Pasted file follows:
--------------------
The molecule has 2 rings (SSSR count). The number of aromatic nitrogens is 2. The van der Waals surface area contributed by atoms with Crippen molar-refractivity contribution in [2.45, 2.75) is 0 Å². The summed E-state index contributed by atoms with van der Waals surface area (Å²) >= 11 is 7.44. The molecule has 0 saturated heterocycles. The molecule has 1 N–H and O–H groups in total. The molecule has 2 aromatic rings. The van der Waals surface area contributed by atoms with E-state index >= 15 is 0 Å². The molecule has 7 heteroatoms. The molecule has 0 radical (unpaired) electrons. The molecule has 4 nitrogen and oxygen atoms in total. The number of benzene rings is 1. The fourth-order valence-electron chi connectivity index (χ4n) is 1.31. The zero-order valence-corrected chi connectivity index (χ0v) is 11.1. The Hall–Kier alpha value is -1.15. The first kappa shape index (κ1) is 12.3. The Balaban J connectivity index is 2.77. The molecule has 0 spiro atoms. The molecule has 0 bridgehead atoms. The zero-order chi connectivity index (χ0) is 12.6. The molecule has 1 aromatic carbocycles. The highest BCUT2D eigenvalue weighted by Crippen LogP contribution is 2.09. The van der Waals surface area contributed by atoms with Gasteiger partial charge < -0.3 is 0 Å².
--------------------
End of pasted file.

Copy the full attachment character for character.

The molecule has 2 rings (SSSR count). The number of aromatic nitrogens is 2. The van der Waals surface area contributed by atoms with Crippen molar-refractivity contribution in [2.45, 2.75) is 0 Å². The summed E-state index contributed by atoms with van der Waals surface area (Å²) >= 11 is 7.44. The molecule has 0 saturated heterocycles. The molecule has 1 N–H and O–H groups in total. The molecule has 2 aromatic rings. The van der Waals surface area contributed by atoms with E-state index >= 15 is 0 Å². The molecule has 7 heteroatoms. The molecule has 0 radical (unpaired) electrons. The molecule has 4 nitrogen and oxygen atoms in total. The number of benzene rings is 1. The fourth-order valence-electron chi connectivity index (χ4n) is 1.31. The zero-order valence-corrected chi connectivity index (χ0v) is 11.1. The Hall–Kier alpha value is -1.15. The first kappa shape index (κ1) is 12.3. The Balaban J connectivity index is 2.77. The molecule has 0 spiro atoms. The molecule has 0 bridgehead atoms. The zero-order chi connectivity index (χ0) is 12.6. The molecule has 1 aromatic carbocycles. The highest BCUT2D eigenvalue weighted by Crippen LogP contribution is 2.09. The van der Waals surface area contributed by atoms with Gasteiger partial charge < -0.3 is 0 Å².